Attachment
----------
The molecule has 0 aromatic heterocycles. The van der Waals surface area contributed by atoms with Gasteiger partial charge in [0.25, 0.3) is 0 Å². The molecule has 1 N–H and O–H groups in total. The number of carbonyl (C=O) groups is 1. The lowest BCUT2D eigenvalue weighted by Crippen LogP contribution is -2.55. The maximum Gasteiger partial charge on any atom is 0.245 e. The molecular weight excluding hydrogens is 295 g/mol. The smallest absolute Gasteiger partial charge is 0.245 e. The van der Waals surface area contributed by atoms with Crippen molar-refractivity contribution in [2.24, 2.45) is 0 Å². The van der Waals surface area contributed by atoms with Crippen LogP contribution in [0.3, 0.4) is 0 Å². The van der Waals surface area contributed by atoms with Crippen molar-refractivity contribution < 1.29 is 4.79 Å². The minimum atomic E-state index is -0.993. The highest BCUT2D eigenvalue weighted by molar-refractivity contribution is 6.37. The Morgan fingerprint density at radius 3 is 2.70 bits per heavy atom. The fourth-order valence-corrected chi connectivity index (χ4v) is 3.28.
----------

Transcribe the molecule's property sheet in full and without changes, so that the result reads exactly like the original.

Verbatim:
The molecule has 0 aromatic heterocycles. The van der Waals surface area contributed by atoms with Gasteiger partial charge in [0.25, 0.3) is 0 Å². The molecule has 1 N–H and O–H groups in total. The number of carbonyl (C=O) groups is 1. The lowest BCUT2D eigenvalue weighted by Crippen LogP contribution is -2.55. The maximum Gasteiger partial charge on any atom is 0.245 e. The molecular weight excluding hydrogens is 295 g/mol. The smallest absolute Gasteiger partial charge is 0.245 e. The van der Waals surface area contributed by atoms with Crippen molar-refractivity contribution in [2.24, 2.45) is 0 Å². The van der Waals surface area contributed by atoms with Crippen LogP contribution in [0.3, 0.4) is 0 Å². The van der Waals surface area contributed by atoms with Crippen molar-refractivity contribution < 1.29 is 4.79 Å². The minimum atomic E-state index is -0.993. The highest BCUT2D eigenvalue weighted by molar-refractivity contribution is 6.37. The Morgan fingerprint density at radius 3 is 2.70 bits per heavy atom. The fourth-order valence-corrected chi connectivity index (χ4v) is 3.28.